2. The familiar location. Even though basketball courts are all the same size and have the same layout, being in a home court still makes the game easier to play.
  3. The lack of hostile viewers. Since most people in the stands aren't booing, and definitely aren't cheering at the team's losses, the players can focus on the game.
I know a lot of writers who have places where they can write and places where they can't. I've always thought this was partially an excuse. It's nice to blame low motivation on anything other than one's own self-discipline. If you "can't" write at home, then writing always has to be a special event. If you're not making progress on your draft ... well, that's because you haven't been able to go to your special writing space. But, as I thought about home turf, I realized the words we're using may be misleading. Rather than "I can't write unless I'm ..." maybe what we're truly saying is, "It's much harder to write when I'm ..."

Just as basketball players acknowledge the advantages of home turf, I think writers should acknowledge the truth of our situation, too. On difficult writing days, we might want to plant ourselves on home turf to give ourselves the advantage for our writing session. Why not give ourselves every advantage?

So, the question becomes: What's home turf for you? I asked various writers, and learned that home turf comes in many varieties.
  1. For one class of my middle school writers, home turf is our classroom. Curled up on couches, writing next to friends who are also writing, the girls feel energized and able to get to work.
  2. For one of my writer friends, home turf is one specific armchair with one specific footrest.
  3. For me, home turf is my home office, candles lit, quiet music playing, and twinkle lights glowing. Other times, home turf is in my car, laptop in my lap, watching waves crash on the beach.
What does home turf require? 
  1. A cheering crowd? Sometimes, though you may not want a crowd that's cheering too loudly. For many of my writer friends, knowing someone out there cares is key. I've heard of writers texting friends when they start writing and when they stop, just so they feel the support of one another while their fingers fly across the keys. No matter what, though, home turf is somewhere where you feel safe and supported.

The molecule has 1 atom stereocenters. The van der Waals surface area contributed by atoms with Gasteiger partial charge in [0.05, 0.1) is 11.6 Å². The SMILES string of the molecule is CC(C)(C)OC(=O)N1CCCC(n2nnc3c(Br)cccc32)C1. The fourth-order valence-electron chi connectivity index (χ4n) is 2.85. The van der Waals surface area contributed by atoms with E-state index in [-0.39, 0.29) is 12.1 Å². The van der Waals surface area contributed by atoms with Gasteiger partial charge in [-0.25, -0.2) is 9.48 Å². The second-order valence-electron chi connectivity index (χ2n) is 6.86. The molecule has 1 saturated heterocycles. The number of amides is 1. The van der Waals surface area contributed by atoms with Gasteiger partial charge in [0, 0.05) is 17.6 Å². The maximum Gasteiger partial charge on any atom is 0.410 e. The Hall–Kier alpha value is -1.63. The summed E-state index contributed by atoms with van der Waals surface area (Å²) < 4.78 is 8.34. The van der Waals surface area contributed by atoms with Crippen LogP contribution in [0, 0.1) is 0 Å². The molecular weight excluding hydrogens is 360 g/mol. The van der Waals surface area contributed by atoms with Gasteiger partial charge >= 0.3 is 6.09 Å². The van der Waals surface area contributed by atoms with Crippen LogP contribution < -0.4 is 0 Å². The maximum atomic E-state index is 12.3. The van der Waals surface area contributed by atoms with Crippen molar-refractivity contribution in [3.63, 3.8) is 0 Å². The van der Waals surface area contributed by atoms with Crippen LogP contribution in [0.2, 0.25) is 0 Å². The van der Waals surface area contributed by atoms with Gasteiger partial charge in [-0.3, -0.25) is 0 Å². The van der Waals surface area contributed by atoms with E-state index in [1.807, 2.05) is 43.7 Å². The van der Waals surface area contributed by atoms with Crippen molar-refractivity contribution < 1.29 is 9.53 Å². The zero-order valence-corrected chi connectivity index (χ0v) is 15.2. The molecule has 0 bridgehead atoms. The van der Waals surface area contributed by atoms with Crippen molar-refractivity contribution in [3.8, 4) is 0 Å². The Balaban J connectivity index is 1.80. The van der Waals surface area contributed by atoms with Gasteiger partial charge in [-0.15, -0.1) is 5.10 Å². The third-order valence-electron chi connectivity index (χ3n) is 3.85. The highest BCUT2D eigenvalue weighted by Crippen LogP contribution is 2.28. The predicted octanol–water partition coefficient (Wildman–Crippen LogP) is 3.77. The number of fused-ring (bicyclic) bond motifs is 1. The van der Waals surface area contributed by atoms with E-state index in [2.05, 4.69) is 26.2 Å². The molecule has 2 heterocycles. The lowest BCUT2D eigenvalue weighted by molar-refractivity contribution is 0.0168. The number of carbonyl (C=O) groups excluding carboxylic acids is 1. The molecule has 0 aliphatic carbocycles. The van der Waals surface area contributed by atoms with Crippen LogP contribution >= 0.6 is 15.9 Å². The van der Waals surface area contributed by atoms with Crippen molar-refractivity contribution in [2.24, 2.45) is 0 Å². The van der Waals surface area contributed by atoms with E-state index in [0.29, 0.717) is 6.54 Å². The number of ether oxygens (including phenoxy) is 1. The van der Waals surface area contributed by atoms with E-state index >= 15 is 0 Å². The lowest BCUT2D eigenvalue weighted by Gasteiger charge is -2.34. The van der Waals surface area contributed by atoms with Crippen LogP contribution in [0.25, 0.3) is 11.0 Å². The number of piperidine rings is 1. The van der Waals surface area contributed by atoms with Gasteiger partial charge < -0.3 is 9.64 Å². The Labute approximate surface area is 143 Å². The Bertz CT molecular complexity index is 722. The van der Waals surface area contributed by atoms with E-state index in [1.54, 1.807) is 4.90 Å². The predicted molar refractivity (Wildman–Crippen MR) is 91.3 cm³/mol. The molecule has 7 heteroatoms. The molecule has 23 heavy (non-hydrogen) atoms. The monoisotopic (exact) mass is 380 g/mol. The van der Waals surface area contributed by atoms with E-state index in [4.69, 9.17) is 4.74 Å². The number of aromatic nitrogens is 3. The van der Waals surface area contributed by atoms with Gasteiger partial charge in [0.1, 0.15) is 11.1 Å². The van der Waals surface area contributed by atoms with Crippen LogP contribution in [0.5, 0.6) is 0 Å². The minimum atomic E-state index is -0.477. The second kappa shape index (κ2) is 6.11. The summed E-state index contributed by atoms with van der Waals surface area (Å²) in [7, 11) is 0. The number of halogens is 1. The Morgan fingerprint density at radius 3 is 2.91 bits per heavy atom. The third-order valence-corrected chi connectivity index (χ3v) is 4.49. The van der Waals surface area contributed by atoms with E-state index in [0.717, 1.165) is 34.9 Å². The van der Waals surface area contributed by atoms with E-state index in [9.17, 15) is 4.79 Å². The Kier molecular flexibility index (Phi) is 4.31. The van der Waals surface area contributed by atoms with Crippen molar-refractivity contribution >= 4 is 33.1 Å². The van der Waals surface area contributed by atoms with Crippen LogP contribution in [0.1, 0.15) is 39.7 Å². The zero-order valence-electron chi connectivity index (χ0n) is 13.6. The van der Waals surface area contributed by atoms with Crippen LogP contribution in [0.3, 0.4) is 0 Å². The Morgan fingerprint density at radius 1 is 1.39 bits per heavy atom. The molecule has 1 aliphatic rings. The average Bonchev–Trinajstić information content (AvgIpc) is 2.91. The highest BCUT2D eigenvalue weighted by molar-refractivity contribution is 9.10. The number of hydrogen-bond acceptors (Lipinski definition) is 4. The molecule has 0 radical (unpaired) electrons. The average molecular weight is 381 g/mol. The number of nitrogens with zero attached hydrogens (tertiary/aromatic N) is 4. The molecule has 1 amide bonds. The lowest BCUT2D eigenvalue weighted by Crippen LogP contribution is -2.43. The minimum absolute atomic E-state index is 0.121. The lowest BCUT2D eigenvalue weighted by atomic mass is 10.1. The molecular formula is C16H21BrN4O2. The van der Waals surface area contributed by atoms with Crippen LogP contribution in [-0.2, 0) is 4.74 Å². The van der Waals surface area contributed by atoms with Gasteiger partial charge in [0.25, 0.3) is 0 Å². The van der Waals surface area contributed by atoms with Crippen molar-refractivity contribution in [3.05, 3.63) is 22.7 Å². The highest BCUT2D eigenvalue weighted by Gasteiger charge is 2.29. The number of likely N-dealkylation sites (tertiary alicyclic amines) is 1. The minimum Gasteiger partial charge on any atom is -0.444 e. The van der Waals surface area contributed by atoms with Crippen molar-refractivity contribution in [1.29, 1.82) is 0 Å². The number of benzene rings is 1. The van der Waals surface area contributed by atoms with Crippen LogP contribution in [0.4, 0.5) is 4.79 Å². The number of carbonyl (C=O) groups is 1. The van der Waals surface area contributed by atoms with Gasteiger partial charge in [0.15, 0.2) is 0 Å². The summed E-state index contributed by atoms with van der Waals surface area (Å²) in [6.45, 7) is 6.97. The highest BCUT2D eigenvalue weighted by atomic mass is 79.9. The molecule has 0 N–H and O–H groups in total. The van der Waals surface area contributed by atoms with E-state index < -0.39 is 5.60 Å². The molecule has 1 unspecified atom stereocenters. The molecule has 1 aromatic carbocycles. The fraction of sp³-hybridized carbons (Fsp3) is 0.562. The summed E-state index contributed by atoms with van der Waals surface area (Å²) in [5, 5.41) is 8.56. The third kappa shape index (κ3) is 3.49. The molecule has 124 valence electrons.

2. A familiar location? Most likely. You want a place that appeals to your senses, ideally not a brand new place full of sensory information that is likely to distract you.
  3. Lack of hostility? Yes, absolutely. If someone in your space is actively trying to stop you from writing, too much energy will be spent on struggling past the resistance. On difficult writing days, you need as much energy as you can reserve for the actual writing.
Writing is challenging, and some days more so than others. I think we should allow ourselves (and also encourage any writing students we might have) to take advantage of home turf. On easy writing days, we should explore what home turf looks like, so that on the tough days, we have the tools we need.

What about you? When you write, what's home turf for you? Is there a way you can make your home turf even more supportive? I'd love to hear your thoughts in the comments below!


~~~~~~~~~~~~
Naomi Kinsman is an author, educator and creativity coach. She is the author of the FROM SADIE'S SKETCHBOOK series and recently collaborated with singer, Natalie Grant on the GLIMMER GIRLS series. Naomi is also the founder and Executive Director or Society of Young Inklings, which offers classes, mentorships and publishing opportunities for young authors ages 6-16.  Society of Young Inklings utilizes WRITERLY PLAY, the improv-based teaching methodology that Naomi developed, as the foundation for all of its programming. www.naomikinsman.com





Tuesday, March 15, 2016

March Madness by Bob Krech

Think about March Madness as offered up by the NCAA. Why do they call it March Madness? It's sixty-eight of the best college basketball teams in the country playing each other in a very carefully bracketed tournament. On paper it's all organized, calculated, numerical, symmetrical, and scheduled. What's mad about that?

Me, my ball, and my books. Ready for the madness to start!